Mary’s great faith, the power of her prayer and her co-operation in
her Son’s saving mission invite Christians of every age to trust the
"Mary's request: 'Do whatever he tells you', keeps its ever
timely value for Christians of every age.... It is an exhortation to
trust without hesitation, especially when one does not understand the
meaning or benefit of what Christ asks", the Holy Father said at
the General Audience of Wednesday, 26 February, as he spoke of Mary's
role at the wedding in Cana. Here is a translation of his catechesis,
which was the 44th in the series on the Blessed Virgin and was given in
1. In the episode of the wedding at Cana, St John presents Mary's
first intervention in the public life of Jesus and highlights her
co-operation in her Son's mission.
At the beginning of the account the Evangelist tells us that
"the Mother of Jesus was there" (Jn 2: 1), and, as if to
suggest that her presence was the reason for the couple's invitation to
Jesus and his disciples (cf. Redemptoris Mater, n. 21), he adds
"Jesus also was invited to the marriage, with his disciples" (Jn
2:2). With these remarks, John seems to indicate that at Cana, as in the
fundamental event of the Incarnation, it is Mary who introduces the
The meaning and role of the Blessed Virgin's presence become evident
when the wine runs out. As a skilled and wise housewife, she immediately
notices and intervenes so that no one's joy is marred and, above all, to
help the newly married couple in difficulty.
Turning to Jesus with the words: "they have no wine" (Jn
2:3), Mary expresses her concern to him about this situation, expecting
him to solve it. More precisely, according to some exegetes, his Mother
is expecting an extraordinary sign, since Jesus had no wine at his
Mary strengthened the disciples' faith by obtaining the miracle
2. The choice made by Mary, who could perhaps have obtained the
necessary wine elsewhere, shows the courage of her faith, since until
that moment Jesus had worked no miracles, either in Nazareth or in his
At Cana, the Blessed Virgin once again showed her total availability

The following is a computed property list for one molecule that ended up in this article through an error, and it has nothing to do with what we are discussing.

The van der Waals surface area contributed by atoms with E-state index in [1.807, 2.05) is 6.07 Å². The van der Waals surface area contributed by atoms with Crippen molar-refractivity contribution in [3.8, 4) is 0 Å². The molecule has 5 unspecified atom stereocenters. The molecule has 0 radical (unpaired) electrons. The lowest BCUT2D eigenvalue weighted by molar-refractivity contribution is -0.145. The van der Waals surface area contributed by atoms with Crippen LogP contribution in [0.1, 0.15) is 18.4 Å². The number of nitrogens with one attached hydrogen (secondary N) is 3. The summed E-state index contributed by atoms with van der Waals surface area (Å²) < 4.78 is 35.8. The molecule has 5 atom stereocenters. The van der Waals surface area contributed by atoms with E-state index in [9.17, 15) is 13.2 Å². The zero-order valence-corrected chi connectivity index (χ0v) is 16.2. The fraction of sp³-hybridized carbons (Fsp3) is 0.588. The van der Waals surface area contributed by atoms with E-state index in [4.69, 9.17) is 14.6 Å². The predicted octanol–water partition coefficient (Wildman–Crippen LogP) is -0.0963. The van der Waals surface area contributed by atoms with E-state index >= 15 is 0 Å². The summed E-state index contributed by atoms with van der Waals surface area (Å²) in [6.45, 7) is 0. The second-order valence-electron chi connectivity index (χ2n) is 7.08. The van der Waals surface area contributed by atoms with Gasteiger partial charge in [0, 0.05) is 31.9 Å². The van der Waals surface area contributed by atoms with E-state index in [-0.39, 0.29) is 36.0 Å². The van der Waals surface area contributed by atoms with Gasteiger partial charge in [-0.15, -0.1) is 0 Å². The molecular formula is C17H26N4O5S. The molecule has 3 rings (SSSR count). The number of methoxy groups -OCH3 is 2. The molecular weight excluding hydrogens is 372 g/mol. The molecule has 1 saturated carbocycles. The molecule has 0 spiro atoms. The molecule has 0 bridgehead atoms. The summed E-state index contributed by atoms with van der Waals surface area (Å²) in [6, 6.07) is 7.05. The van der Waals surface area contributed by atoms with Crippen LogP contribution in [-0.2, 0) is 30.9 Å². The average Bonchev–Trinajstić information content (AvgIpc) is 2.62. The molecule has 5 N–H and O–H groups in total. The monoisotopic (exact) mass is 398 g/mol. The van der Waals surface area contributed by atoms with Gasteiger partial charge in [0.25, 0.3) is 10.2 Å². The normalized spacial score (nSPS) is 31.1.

to God. At the Annunciation she had contributed to the miracle of the
virginal conception by believing in Jesus before seeing him; here, her
trust in Jesus' as yet unrevealed power causes him to perform his
"first sign", the miraculous transformation of water into
In that way she precedes in faith the disciples who, as John says,
would believe after the miracle: Jesus "manifested his glory; and
his disciples believed in him" (Jn 2:11). Thus, Mary strengthened
their faith by obtaining this miraculous sign.
3. Jesus' answer to Mary's words, "O woman, what have you to do
with me? My hour has not yet come" (Jn 2:4), appears to express a
refusal, as if putting his Mother's faith to the test.
According to one interpretation, from the moment his mission begins
Jesus seems to call into question the natural relationship of son to
which his mother refers. The sentence, in the local parlance, is meant
to stress a distance between the persons, by excluding a communion of
life. This distance does not preclude respect and esteem; the term
"woman" by which he addresses his Mother is used with a nuance
that will recur in the conversations with the Canaanite woman (cf. Mt
15:28), the Samaritan woman (cf. Jn 4:21), the adulteress (cf. Jn 8:10)
and Mary Magdalene (cf. Jn 20:13), in contexts that show Jesus' positive
relationship with his female interlocutors.
With the expression: "O woman, what have you to do with
me?", Jesus intends to put Mary's co-operation on the level of
salvation which, by involving her faith and hope, requires her to go
beyond her natural role of mother.
4. Of much greater import is the reason Jesus gives: "My hour
has not yet come" (Jn 2:4). Some scholars who have studied this
sacred text, following St Augustine's interpretation, identify this
"hour" with the Passion event. For others, instead, it refers
to the first miracle in which the prophet of Nazareth's messianic power
would be revealed. Yet others hold that the sentence is interrogative
and an extension of the question that precedes it: "What have you
to do with me? Has my hour not yet come?". Jesus gives Mary to
understand that henceforth he no longer depends on her, but must take
the initiative for doing his Father's work. Then Mary docilely refrains
from insisting with him and instead turns to the servants, telling them
to obey him.
Miracle shows the power of Mary's prayer
In any case her trust in her Son is rewarded. Jesus, whom she has
left totally free to act, works the miracle, recognizing his Mother's
courage and docility: "Jesus said to them, 'Fill the jars with
water'. And they filled them up to the brim" (Jn 2:7). Thus their
obedience also helps to procure wine in abundance.
Mary's request: "Do whatever he tells you", keeps its ever
timely value for Christians of every age and is destined to renew its
marvellous effect in everyone's life. It is an exhortation to trust
without hesitation, especially when one does not understand the meaning
or benefit of what Christ asks.
As in the account of the Canaanite woman (Mt 15:24-26), Jesus'
apparent refusal exalts the woman's faith, so that her Son's words,
"My hour has not yet come", together with the working of the
first miracle, demonstrate the Mother's great faith and the power of her
The episode of the wedding at Cana urges us to be courageous in faith
and to experience in our lives the truth of the Gospel words: "Ask,
and it will be given you" (Mt 7:7; Lk 11:9).